• Director, WEA Illawarra.

Previous roles include Deputy Chair Illawarra Local Aboriginal Land Council (ILALC), Co-Chair Illawarra Shoalhaven Social Investment Trust (ISSIT), founding convener Illawarra Escarpment Alliance (EscA).

Curriculum Transformation lead

Anthony McKnight

Dr Anthony McKnight is an Awabakal, Gumaroi and Yuin Cultural Man. Anthony is a father, husband, grandfather, uncle, son, grandson, brother, cousin, nephew, friend and academic. Anthony is currently the Curriculum Transformation lead within the Indigenous Strategy Unit.

Anthony respects Country and values the knowledge that has been taught to him from Country, Elders and teachers from community(s).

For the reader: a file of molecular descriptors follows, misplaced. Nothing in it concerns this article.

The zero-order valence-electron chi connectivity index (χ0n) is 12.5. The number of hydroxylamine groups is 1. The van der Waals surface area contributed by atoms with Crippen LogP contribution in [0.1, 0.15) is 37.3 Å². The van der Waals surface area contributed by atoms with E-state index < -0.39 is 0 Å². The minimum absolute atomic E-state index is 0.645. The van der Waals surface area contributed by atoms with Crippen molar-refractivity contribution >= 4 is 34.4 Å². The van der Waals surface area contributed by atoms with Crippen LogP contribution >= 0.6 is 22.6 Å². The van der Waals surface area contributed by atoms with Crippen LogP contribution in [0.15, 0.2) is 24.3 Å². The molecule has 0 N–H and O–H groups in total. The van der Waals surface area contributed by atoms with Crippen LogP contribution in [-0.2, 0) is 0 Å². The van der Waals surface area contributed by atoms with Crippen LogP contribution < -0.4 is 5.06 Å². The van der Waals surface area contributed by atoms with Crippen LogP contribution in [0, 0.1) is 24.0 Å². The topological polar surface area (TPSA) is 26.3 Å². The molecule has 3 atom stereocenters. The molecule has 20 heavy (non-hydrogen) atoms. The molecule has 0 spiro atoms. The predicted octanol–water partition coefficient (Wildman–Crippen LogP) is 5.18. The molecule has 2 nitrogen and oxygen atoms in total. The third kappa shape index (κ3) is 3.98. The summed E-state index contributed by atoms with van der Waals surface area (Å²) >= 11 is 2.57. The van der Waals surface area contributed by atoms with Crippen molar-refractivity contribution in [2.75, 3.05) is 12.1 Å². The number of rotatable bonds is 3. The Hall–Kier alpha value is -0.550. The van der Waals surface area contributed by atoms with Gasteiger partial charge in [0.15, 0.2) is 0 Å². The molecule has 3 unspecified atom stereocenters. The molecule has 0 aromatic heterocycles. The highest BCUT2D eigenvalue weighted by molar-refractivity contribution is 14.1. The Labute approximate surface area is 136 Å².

He continuously and respectfully incorporates Aboriginal ways of knowing and learning, with a particular interest in contributing to placing Country at the centre to validate Aboriginal approaches in curriculum, teaching, learning and research. 

Anthony is currently involved in several research projects including,

  • ARC Linkages Project, Sparking Imagination: Transforming inequality in schools;
  • Lowitja Institute Grant, Strong Culture, Healthy Lifestyles: an afterschool cultural activity program for Aboriginal children in the Shoalhaven region;
  • and a UOW Internal Equity Diversity and Inclusion grant, Who cares about Country

He has been a member of the UOW Human Ethics committee for 5 years and has continually provided mentoring for committee members. 

Anthony is also a well-published Author, including his contribution to Research for Educators (3rd Edition) Cengage, 2023. 
In 2017, Anthony completed his PhD, with a thesis titled ‘Singing Up Country in Academia: Teacher education academics and preservice teachers’ experience with Yuin Country, University of Wollongong.  He also holds a Master of Education (HRD), University of Sydney and a Bachelor of Education, Health and Physical Education from the University of Wollongong.